This lecture is named in memory of the Rev. Robert W. Beggs, an Episcopal priest and CURW affiliate, and Mabel Beggs, a co-founder of the Foundation of Light Spiritual Center in Ithaca. They bequeathed to CURW an endowment for a lectureship on science, spirituality and society in consultation with Science and Technology Studies and Religious Studies. Emphasis is placed on ethics and public policy, comparative religions and the interplay between science and religion to illustrate, in Rev. Beggs’ words, “science and religious spirituality can work hand in hand for a better world society.”

Cornell Sermon Contest

The 9th Annual Harold I. Saperstein '31 Cornell Student Topical Sermon Contest challenges you to address: The Ethical Economic Issues of Today. The contest is open to all Cornell University undergraduate and graduate students.

Frederic C. Wood Lecture

Frederic C. Wood was a member of the Class of 1924 and a former member of the University Board of Trustees (1956-1966). This occasional lecture was established by Frederic C. and Emma Wood in 1984 to “bring scholars dedicated to innovative religious thought” to Cornell’s campus. Previous lecturers included Elaine Pagels, Martin Marty, Lloyd Steffen, Karen Armstrong, Michael Eric Dyson, Mark Noll, Bishop Gene Robinson, Phillips Jenkins, and Eboo Patel.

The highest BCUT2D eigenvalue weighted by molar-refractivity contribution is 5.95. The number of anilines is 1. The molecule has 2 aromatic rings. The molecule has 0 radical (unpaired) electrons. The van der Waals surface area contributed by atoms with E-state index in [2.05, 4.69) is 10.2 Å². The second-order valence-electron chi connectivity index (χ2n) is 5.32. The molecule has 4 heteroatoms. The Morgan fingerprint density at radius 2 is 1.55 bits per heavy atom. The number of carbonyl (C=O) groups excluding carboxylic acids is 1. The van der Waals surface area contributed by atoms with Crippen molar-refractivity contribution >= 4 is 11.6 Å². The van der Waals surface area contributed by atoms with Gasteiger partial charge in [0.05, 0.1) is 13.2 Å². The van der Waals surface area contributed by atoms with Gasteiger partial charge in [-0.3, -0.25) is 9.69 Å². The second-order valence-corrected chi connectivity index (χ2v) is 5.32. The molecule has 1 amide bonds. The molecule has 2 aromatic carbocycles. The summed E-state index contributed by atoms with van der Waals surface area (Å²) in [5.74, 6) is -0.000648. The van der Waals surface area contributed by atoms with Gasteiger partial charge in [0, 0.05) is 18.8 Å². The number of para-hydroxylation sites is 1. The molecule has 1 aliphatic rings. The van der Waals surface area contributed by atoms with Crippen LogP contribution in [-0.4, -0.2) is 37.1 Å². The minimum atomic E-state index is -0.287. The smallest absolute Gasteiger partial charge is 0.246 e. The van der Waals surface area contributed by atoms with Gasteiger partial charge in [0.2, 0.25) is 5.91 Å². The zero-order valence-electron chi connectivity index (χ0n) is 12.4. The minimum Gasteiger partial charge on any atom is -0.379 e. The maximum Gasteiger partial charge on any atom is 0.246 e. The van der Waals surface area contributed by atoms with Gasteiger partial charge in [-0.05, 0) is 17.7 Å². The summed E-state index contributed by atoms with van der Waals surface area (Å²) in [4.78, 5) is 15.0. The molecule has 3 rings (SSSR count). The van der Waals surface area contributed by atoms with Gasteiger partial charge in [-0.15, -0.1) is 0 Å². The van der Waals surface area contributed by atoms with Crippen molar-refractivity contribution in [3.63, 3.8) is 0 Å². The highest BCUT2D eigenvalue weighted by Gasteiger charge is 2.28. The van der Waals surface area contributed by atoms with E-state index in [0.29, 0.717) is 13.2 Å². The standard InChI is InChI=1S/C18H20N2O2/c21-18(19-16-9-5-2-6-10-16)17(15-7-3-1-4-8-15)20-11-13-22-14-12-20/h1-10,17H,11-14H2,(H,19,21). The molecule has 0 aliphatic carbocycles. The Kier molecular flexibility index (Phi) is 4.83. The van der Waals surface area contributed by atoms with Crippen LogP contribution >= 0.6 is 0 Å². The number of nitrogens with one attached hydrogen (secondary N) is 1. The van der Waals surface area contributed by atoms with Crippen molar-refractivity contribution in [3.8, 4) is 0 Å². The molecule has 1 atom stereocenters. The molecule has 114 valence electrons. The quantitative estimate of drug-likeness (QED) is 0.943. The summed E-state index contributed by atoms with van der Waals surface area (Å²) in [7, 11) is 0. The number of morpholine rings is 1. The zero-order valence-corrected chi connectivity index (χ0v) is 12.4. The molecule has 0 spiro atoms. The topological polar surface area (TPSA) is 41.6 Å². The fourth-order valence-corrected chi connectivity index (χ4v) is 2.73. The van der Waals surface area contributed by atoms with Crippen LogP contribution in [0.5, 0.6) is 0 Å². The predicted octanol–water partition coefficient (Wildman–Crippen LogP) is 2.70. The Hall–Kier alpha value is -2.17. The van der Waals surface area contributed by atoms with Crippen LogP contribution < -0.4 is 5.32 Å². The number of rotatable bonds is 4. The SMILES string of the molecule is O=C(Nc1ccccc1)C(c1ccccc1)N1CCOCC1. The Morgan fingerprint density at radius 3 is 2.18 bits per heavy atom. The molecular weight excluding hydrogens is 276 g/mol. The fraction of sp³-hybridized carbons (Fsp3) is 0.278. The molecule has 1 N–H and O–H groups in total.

Please contact the Director of Cornell United Religious Work for further information or to recommend future Wood Lecture speakers.

Office of Spirituality and Meaning-Making and Cornell United Religious Work (607) 255-6003

Martin Luther King, Jr. Commemoration Event

Martin Luther King, Jr. Commemorative Lecture
Featuring: Yusef Salaam
Mon, Feb 17, 2020
7 p.m. Sage Chapel (700+ capacity)
Cornell University

A Conversation with Yusef Salaam
For over two decades Yusef Salaam, Antron McCray, Kevin Richardson, Raymond Santana and Korey Wise were known as “The Central Park Five.” All five men (then boys) were wrongfully convicted in the infamous 1989 Central Park jogger case, and Salaam spent over six years in jail. He was exonerated in 2002. Now known as one of the “Exonerated Five,” Salaam has committed himself to educating the public on issues of mass incarceration, police brutality and misconduct and the disparities in America’s criminal justice system, especially for young men of color.As we commemorate the legacy of Dr. Martin Luther King, Jr., join us in a conversation with Yusef Salaam led by Anna Haskins, assistant professor in sociology. Q&A to follow.